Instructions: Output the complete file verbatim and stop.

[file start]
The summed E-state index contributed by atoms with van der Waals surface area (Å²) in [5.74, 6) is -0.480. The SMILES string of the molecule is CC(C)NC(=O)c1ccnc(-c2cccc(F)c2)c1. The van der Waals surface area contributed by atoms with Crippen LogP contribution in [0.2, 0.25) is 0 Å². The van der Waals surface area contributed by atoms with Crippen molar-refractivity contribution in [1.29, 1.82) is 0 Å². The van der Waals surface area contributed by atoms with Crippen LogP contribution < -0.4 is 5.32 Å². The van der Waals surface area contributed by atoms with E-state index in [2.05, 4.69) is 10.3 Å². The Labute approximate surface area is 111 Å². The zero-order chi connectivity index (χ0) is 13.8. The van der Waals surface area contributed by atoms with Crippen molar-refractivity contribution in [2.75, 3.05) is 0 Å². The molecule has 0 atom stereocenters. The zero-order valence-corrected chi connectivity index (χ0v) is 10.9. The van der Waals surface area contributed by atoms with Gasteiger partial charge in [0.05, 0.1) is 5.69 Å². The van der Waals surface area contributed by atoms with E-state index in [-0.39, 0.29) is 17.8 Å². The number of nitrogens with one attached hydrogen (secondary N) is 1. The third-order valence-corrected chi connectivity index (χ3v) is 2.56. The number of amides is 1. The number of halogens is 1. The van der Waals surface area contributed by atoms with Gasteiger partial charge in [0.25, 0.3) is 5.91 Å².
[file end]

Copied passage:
The summed E-state index contributed by atoms with van der Waals surface area (Å²) in [5.74, 6) is -0.480. The SMILES string of the molecule is CC(C)NC(=O)c1ccnc(-c2cccc(F)c2)c1. The van der Waals surface area contributed by atoms with Crippen LogP contribution in [0.2, 0.25) is 0 Å². The van der Waals surface area contributed by atoms with Crippen molar-refractivity contribution in [1.29, 1.82) is 0 Å². The van der Waals surface area contributed by atoms with Crippen LogP contribution < -0.4 is 5.32 Å². The van der Waals surface area contributed by atoms with E-state index in [2.05, 4.69) is 10.3 Å². The Labute approximate surface area is 111 Å². The zero-order chi connectivity index (χ0) is 13.8. The van der Waals surface area contributed by atoms with Crippen molar-refractivity contribution in [2.75, 3.05) is 0 Å². The molecule has 0 atom stereocenters. The zero-order valence-corrected chi connectivity index (χ0v) is 10.9. The van der Waals surface area contributed by atoms with Gasteiger partial charge in [0.05, 0.1) is 5.69 Å². The van der Waals surface area contributed by atoms with E-state index in [-0.39, 0.29) is 17.8 Å². The number of nitrogens with one attached hydrogen (secondary N) is 1. The third-order valence-corrected chi connectivity index (χ3v) is 2.56. The number of amides is 1. The number of halogens is 1. The van der Waals surface area contributed by atoms with Gasteiger partial charge in [0.25, 0.3) is 5.91 Å².